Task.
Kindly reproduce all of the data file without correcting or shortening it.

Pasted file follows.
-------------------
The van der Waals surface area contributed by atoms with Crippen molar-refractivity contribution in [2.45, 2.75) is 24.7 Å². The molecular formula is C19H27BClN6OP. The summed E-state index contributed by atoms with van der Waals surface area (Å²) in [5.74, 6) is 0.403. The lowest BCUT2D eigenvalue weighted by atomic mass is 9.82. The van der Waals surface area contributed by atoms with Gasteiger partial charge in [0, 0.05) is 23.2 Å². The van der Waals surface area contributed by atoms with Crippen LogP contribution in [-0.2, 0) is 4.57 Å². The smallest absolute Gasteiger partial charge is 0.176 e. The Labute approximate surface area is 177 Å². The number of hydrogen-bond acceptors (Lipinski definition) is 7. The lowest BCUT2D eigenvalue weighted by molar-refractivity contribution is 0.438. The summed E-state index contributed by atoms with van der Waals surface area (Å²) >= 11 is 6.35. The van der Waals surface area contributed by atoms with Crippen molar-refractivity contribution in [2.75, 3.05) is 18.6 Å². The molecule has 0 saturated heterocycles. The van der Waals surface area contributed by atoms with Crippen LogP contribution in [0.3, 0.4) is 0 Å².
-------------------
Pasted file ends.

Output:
The van der Waals surface area contributed by atoms with Crippen molar-refractivity contribution in [2.45, 2.75) is 24.7 Å². The molecular formula is C19H27BClN6OP. The summed E-state index contributed by atoms with van der Waals surface area (Å²) in [5.74, 6) is 0.403. The lowest BCUT2D eigenvalue weighted by atomic mass is 9.82. The van der Waals surface area contributed by atoms with Gasteiger partial charge in [0, 0.05) is 23.2 Å². The van der Waals surface area contributed by atoms with Crippen LogP contribution in [-0.2, 0) is 4.57 Å². The smallest absolute Gasteiger partial charge is 0.176 e. The Labute approximate surface area is 177 Å². The number of hydrogen-bond acceptors (Lipinski definition) is 7. The lowest BCUT2D eigenvalue weighted by molar-refractivity contribution is 0.438. The summed E-state index contributed by atoms with van der Waals surface area (Å²) >= 11 is 6.35. The van der Waals surface area contributed by atoms with Crippen molar-refractivity contribution in [2.75, 3.05) is 18.6 Å². The molecule has 0 saturated heterocycles. The van der Waals surface area contributed by atoms with Crippen LogP contribution in [0.3, 0.4) is 0 Å².